Understanding First Nations
“The Wet’suwet’en have said no! This is the final word that our people will say on this. This is final law and cannot be broken. My wish is that Government/Industry would learn about the Wet’suwet’en, and understand that they have no right to go against the Decree of the Wet’suwet’en Hereditary Chiefs/Clan/Members.”
Chief Na’Moks, Wet’suwet’en First Nation
My first encounter with First Nations people in North Coast BC was in 1957 when I worked for a summer aboard a mission boat sailing out of Alert Bay. White people referred to the ‘natives’ collectively as Indians, all the same with no real identity. Quaint sounding names such as, Kwakwaka’wakw, were just map references with no connection with the people that lived there. Names such as Cowichan, Tzouhalem, Qualicum or Nanaimo. No one seemed to care what the meaning of the names were, they were just names.
The ‘Indians’ who lived in Alert Bay and had continuous dealings with and were forced to abide by white customs and rules seemed to have an underlying bitterness that whites just could not understand. Here they had all they needed. Houses built for them, schools, stores, a hospital; what more do they want? How ungrateful.
Visiting villages, Hopetown, Kingcome, and others, ‘Churched’ names for native villages, but the people were by far more friendly and welcoming away from the white culture. Attending ceremonies at their longhouses and listening to the stories of the elders I was too young and naive then to see the yearning in their hearts, like the longing for a lost treasure. I never understood this until my own father became ill. A man who had served all his life in the British Army in India and was forced to find a new life when India gained independence. At the age of 50, he never really fit in with Canadian culture and later when he took sick and was unable to work, that same look of longing was in his face. His stories of how it was had that familiar tone I had heard from the Elders in those native villages.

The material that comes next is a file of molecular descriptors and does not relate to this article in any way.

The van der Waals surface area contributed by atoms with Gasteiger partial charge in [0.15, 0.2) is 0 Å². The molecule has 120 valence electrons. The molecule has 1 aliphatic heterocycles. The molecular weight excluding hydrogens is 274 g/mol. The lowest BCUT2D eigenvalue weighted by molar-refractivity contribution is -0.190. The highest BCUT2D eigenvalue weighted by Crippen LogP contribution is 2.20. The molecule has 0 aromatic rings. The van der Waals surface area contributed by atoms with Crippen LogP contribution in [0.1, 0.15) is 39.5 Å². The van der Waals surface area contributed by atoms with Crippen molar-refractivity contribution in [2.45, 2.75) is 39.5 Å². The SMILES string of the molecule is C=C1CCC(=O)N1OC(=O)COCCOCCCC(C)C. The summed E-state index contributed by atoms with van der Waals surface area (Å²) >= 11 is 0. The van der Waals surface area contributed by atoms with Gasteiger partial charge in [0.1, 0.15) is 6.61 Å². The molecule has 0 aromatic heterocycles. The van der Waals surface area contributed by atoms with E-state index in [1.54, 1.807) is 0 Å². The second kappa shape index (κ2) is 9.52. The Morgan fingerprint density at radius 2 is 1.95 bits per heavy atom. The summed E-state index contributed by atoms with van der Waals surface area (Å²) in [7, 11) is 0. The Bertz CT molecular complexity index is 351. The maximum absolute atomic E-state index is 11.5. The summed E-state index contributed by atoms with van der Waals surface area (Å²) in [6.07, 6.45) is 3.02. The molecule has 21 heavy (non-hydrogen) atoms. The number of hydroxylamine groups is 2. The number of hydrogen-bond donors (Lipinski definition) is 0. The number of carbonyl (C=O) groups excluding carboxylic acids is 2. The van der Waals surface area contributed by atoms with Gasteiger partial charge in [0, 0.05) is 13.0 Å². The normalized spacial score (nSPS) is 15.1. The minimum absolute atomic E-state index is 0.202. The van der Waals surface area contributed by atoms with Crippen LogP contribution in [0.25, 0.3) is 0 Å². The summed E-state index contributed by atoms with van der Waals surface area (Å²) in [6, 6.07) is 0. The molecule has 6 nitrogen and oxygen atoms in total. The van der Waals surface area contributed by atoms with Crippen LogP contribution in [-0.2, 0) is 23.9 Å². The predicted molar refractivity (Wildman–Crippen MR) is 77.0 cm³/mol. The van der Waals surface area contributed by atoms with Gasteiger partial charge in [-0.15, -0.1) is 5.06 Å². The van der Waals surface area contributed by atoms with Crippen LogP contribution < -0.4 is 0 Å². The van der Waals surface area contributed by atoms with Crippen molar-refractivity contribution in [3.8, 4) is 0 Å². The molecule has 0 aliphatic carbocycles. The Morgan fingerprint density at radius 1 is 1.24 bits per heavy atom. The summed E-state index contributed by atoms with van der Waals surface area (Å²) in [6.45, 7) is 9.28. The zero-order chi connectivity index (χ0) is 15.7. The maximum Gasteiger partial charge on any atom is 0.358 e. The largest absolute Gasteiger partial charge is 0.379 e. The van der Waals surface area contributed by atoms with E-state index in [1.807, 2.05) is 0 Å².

My impression of First Nations people changed dramatically, although even working in the North, my attitude was still generally based on encounters through the ‘white’ culture, how they were adapting. It wasn’t until the day our Dept. of Fisheries vessel was assigned to attend the opening of the Museum at Bella Bella, First Nations name, Heiltsuk, people of Wáglísla. When the missionaries came to convert the native population, they stole nearly all of the aboriginal tools and artifacts. Churches and museums and private collectors were now giving many of the stolen items back. Like a u’mista, a Kwakwaka’wakw First Nations term for ransom paid, the lost were returning.
An account of the Museum and Artifacts can be found here Looking for Bella Bella.
My lasting impression came from talking with the Chief at Bella Bella that day. No bitterness toward the people who had raided their village nearly 100 years ago but a very understanding, almost philosophical approach. He said, “If the church hadn’t taken these artifacts, they would have rotted away and we would not have them today.” The First Nations, just as all aboriginals, were and still are in tradition, a people of oral history, not souvenirs.
One concept that needs understanding by all Canadians; First Nations culture, passed down through the oral stories by the elders, is not just history. It is their roots, a people tied to the land they live in, the oneness of nature and peoples. Like religious doctrine it encompasses the past, present and future. To threaten the land is to threaten the peoples themselves.
Imagine if a corporation threatened to take away, destroy your belief system, be it Christian, Jewish, Islam, Tao, Hindu or any other. What would be the reaction for Canadians if in the event of a corporate mistake, our democratic governance would come to an end? An oil spill on the North Coast threatens the land of the First Nations, threatens the First Nations traditions, threatens the peoples themselves. No u’mista will bring it back. There is no ransom that can be paid. When a Chief makes a decree or an agreement, he speaks not only for his people today, he speaks for all the generations to come.